socialism, under which all industry was nationalised and market mechanisms replaced
by a series of five year plans. Imports were reduced to a bare minimum – mainly
capital equipment – and almost all the nation's resources were concentrated on heavy
industry. This meant extracting very high agricultural surpluses from the peasantry – a
development which provoked widespread opposition. Stalin dealt with this by
collectivising all the land, and unleashing a reign of police terror against all those who
opposed his policies.
As Stalin predicted, the three Five Year Plans were spectacularly successful,
transforming Russia from a backward semi-developed nation to one which could
match the West in industrial output. For example, by 1933 output levels were four
times that of 1913. Production of oil and gas rose by 130 percent between 1929 and
1938. Over that same period, production of coal and iron ore rose by 230 percent
each, steel by 267 percent, electricity by 540 percent, and chemicals rose by almost
1000 percent.
These spectacular increases in industrial output were the product of three main factors: the vast investment in science and technology undertaken during the 1930s; the
achievement of economies of scale, utilising relatively unsophisticated technologies
(which could be acquired from abroad); and the decision not to emphasise consumer
goods, which allowed investment spending to reach extremely high levels.
By the outbreak of the Great Patriotic War, the Soviet economy had grown to the
point where Russia was out-producing all other nations in terms of military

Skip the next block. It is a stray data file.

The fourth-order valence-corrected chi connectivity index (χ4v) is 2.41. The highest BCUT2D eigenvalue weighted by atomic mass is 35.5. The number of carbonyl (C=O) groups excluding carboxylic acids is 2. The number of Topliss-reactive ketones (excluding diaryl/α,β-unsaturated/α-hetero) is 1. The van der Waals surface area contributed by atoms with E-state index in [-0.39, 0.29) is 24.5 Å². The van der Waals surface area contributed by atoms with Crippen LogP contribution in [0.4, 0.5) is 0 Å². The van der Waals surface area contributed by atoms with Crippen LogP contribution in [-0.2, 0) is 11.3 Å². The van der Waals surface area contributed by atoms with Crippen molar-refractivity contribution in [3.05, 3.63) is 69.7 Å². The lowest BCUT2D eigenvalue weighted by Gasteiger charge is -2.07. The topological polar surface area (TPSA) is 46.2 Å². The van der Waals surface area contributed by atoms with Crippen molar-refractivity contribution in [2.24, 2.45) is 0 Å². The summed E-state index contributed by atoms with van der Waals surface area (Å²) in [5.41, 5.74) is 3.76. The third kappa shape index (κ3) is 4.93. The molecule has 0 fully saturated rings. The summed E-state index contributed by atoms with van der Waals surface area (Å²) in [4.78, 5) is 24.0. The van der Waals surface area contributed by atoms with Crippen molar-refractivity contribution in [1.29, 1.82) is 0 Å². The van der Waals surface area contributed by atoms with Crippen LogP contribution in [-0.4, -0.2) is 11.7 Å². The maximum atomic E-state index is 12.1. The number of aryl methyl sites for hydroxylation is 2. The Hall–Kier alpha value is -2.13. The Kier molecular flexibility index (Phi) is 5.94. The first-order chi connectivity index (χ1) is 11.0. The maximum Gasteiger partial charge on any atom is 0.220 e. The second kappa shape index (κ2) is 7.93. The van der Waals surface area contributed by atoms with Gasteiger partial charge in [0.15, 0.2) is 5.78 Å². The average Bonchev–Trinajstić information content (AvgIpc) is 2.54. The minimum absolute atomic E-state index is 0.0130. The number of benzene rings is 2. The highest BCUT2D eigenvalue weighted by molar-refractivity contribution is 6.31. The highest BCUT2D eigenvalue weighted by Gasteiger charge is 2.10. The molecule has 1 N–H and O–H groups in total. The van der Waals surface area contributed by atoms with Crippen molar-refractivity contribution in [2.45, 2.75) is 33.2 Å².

equipment. It was this productive capacity that enabled the USSR to withstand the
Nazi onslaught, and achieve victory in 1945.
Even so, Stalin’s achievements came at a terrible price. Economically, the Soviet
people suffered from serious shortages of consumer goods. It was difficult to obtain
even the most basic of household items, like kitchen utensils or formal clothes. In
addition, agricultural production failed to keep pace with the rest of the economy,
mainly as a result of the inefficiencies of collectivisation. Indeed, farm output at the
time of Stalin’s death (1953) was barely above its 1928 level. Socially, some of the
reforms introduced by Lenin were reversed under Stalin. In particular, divorce laws
were tightened and abortion was banned. Although women were still encouraged to
work, they were now expected to devote themselves primarily to the family. As a
result, married women often found themselves with two jobs – one in the workforce
and one at home (housework). Politically, Stalin eliminated all democratic processes
within the Party and replaced them with a brutal dictatorship which enforced a rigid
conformity upon society. Finally, in human terms, the impact of ‘modernisation’ was
appalling, with up to 20 million people dying through execution, starvation or being
worked to death in labour camps.
Hence it can be seen that, despite the chaos caused by the Civil War, collectivisation
and the purges, the Soviet Union had achieved considerable success in its quest for
modernisation by 1941. It did this as a result of the Lenin’s NEP, which rebuilt the
economy after the ravages of two major wars, and Stalin’s Five Year Plans, which
mobilised the nation and concentrated resources on the industrial sector of the